Then there is the blatant stare.  This comes from a cross-section and I’m not sure what it means.  It is just a following stare that doesn’t register that I am returning the gaze.  Is it really that unbelievable that I am out running?  I mean, I know I am moving incredibly slowly so maybe it is astonishment that I am moving forward, or maybe I am foaming at the mouth.  Actually, that might be a viable option.
Then there is the encouragement.  At times this is a ‘you can do it’ kind of nod and smile, maybe even a little air punch.  In my oxygen-deprived state I might have hallucinated the air punch, but I don’t think so.  I have also received the verbal encouragement.  This is weather-specific.  When the weather is overly hot or torrential downpour I have been on the receiving end of ‘You go girl!’
Then there is the laugh.  Now, in all fairness, this is probably brought on by my running antics.  I have recently been forced to change my route due to a path closure (for some cable car/sky walk shenanigans) and it means I have to run along a boring stretch of road.  However, this piece of road has a line of blue poles running parallel along the sidewalk.  The colour is irrelevant, and I don’t know what the poles are actually for, but I have devised a way to make this section of the run a little less boring.  As I run this stretch I weave in and out of the poles.  I figure it counts as ‘changing up the routine’ and I have to admit I get a little vision of myself in a training montage of some sort.  The laugh comes from the guy that sits at a gate along this stretch of road.  I like to think it’s the highlight of his day.
Then there is the wistful smile/glance.  This is usually from the mums loaded down with a few kids and the related equipment.  I don’t know, but maybe they are thinking of the days when they used to have the free time to run.  Or maybe they are wishing they could follow me instead of removing their child from the fence for the tenth time in 3 minutes.  Obviously, I have no idea what their kid is actually doing since I am past in a flash, leaving them tumbling in my slip-stream.  OK, that was a bit of an exaggeration as my passing barely produces a breeze strong enough to knock one of those baby fine hairs out of place. 
Then there is the mocking, haughty, scorn.  I get a kick out of this one as I used to produce this same face at passing runners.  As I have previously covered, I used to be of the opinion that exercise was for the vain.  Moderation was all that was needed to keep us nicely in the ‘healthy’ range.  I was on board for regular exercise in the form of dance, yoga, circus skills, etc.  In short, anything that didn’t resemble actual exercise, or gym-class.  Of course, I then decided to become a professional student and my caboose began to expand in direct proportion to the amount of years spent ‘studying’ while my skin got progressively more and more pale and pasty.  And while all that makes for an even better mocking and scornful face (like something in a Tim Burton cartoon) it doesn’t lend itself to haughty.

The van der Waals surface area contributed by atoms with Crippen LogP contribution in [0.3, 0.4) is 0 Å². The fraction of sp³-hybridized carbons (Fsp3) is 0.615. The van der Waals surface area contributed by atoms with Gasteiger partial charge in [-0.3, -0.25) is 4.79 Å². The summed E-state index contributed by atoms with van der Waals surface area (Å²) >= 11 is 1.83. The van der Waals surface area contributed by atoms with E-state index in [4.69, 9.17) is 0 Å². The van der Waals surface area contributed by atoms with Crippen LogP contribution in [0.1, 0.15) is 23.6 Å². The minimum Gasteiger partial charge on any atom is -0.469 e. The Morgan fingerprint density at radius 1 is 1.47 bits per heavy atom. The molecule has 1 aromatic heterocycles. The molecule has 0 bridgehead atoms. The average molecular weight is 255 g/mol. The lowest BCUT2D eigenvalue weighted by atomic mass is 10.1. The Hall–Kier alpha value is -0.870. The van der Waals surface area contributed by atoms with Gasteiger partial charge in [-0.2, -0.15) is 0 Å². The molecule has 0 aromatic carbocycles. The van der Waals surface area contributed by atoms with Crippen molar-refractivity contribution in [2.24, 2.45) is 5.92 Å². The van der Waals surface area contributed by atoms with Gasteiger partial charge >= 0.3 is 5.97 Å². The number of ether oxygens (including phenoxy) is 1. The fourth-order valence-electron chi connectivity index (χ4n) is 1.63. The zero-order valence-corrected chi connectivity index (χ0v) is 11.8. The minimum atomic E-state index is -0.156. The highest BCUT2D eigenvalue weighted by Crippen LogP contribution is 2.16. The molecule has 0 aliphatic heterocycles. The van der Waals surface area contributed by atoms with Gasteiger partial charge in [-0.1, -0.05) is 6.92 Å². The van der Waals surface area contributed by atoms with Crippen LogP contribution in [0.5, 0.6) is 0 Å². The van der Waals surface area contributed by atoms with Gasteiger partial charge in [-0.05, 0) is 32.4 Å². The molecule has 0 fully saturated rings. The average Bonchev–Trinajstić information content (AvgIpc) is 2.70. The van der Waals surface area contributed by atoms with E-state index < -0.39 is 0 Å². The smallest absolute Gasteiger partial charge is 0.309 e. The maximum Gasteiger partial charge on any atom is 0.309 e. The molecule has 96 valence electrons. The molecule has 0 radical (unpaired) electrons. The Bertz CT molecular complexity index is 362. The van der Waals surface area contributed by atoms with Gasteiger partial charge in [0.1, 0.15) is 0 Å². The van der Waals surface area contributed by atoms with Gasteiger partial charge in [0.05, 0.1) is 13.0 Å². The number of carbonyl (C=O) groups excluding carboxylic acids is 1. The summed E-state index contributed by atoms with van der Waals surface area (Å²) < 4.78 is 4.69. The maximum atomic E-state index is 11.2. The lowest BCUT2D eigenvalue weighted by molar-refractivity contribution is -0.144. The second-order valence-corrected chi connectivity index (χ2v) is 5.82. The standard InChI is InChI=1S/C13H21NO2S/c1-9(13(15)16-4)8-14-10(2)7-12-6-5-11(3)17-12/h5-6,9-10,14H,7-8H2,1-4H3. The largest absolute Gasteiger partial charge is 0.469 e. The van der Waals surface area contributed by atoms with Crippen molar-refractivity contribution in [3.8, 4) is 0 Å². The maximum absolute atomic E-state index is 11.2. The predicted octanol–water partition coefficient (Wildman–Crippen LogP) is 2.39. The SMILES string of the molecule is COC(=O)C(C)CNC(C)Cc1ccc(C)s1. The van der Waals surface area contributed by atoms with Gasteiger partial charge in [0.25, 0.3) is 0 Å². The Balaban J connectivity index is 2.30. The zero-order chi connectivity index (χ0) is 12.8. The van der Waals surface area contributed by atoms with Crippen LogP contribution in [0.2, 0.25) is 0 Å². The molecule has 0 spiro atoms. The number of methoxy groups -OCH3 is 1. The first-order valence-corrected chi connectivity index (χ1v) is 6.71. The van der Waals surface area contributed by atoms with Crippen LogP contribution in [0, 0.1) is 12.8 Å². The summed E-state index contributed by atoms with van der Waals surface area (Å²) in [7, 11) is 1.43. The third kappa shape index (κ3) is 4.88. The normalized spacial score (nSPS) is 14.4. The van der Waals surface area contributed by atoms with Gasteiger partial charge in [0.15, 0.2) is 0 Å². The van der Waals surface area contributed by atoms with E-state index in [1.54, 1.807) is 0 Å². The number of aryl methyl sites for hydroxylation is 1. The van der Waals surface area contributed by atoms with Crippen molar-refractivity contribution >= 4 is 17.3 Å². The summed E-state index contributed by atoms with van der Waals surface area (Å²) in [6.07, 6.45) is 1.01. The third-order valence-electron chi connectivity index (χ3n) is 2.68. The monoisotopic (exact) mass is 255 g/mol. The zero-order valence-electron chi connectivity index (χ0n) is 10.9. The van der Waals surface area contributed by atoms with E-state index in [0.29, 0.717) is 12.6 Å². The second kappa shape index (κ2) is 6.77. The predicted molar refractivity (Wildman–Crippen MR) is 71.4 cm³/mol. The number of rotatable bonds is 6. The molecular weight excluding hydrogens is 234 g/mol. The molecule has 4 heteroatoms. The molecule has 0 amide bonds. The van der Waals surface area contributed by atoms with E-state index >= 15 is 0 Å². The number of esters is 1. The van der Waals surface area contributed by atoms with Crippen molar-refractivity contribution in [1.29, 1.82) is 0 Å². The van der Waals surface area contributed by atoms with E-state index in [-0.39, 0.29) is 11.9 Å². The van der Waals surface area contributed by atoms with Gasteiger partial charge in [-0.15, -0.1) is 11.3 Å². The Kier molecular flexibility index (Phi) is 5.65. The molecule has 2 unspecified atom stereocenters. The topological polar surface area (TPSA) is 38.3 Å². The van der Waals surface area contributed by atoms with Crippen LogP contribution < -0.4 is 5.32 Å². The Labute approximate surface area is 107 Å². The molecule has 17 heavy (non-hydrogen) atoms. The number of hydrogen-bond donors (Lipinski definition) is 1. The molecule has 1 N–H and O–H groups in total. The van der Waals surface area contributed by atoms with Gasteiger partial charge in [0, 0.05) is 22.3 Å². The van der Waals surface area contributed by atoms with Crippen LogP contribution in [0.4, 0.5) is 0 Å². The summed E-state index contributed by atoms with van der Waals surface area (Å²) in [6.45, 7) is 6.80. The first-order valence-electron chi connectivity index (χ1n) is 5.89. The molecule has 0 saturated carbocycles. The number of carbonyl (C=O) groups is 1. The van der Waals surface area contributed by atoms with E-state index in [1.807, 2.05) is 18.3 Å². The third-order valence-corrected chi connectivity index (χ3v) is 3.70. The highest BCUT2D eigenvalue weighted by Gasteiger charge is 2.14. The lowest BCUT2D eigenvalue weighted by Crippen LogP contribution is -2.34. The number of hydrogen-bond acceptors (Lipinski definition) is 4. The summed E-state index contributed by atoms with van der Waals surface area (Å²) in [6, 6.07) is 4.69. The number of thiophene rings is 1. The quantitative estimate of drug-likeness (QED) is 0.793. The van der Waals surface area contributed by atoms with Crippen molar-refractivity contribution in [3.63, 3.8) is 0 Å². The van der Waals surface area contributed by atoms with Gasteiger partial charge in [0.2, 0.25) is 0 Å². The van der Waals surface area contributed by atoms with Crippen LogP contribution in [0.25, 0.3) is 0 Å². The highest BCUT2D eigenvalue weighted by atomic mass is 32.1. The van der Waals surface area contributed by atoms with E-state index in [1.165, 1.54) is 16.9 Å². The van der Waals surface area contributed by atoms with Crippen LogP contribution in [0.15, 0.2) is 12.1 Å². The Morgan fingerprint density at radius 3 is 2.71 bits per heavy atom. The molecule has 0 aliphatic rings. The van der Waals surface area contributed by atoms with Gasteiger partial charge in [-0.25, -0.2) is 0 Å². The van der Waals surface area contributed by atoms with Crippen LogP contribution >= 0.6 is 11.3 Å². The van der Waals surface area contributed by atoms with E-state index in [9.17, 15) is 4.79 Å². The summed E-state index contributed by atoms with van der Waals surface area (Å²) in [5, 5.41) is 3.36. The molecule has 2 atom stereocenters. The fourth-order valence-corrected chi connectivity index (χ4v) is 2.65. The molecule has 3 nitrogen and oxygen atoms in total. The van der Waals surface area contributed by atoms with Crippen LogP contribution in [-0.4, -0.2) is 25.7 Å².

I would like to take this moment to apologize to the many runners, cyclists, etc. that were subject to my mocking, haughty, scorn.  I now understand that you were on to something and I was a naïve, brooding, secretly jealous, voyeur.  As I get older, my body likes to remind me that it is calling the shots and the only way to keep a relative peace is to engage in regular exercise.  Phooey.

Then there is the stringy hair, soaking wet, blooming red and exhausted shake of the head.  Me, in the mirror, appalled at my physical state of dampness but pleased that it is all over and hoping the endorphins from all this running will kick in soon.  

Still waiting for those endorphins. 

Any moment now.

Monday, 22 August 2011

It is inevitable...

Date: 2000-ish
Scene: Cleveland’s west-side ‘ghetto’

In a slightly misguided, but ultimately successful, marital experiment my parents bought a ‘fixer-upper’ double in the Detroit-Shoreway area of Cleveland, blinded by the shorter commutes, low interest home improvement loans due to gentrification policies. The fantasy of moving back to the city was marred by the neighbours.  Close to 4 July, the neighbourhood turned into a warzone.  According to my folks, it was ground-zero for fireworks and the street was continuously littered with used fireworks, measuring a few inches thick blanket covering the road.  Turns out there were also at least two groups of kids regularly roaming the neighbourhood and generally being ‘loud.’  One group, made up of teen and pre-teen boys, started a regular basketball game outside my parents house around midnight, almost every night, during the decent weather.  As you can image, the language used during these games is not appropriate to repeat here, and was used at increasingly loud decibels. 

Before I continue, let me tell you a little bit more about my mother.  She is a kindergarten teacher at heart.  She teaches older children now, but she is, and forever will be, a kindergarten teacher; with the voice to match.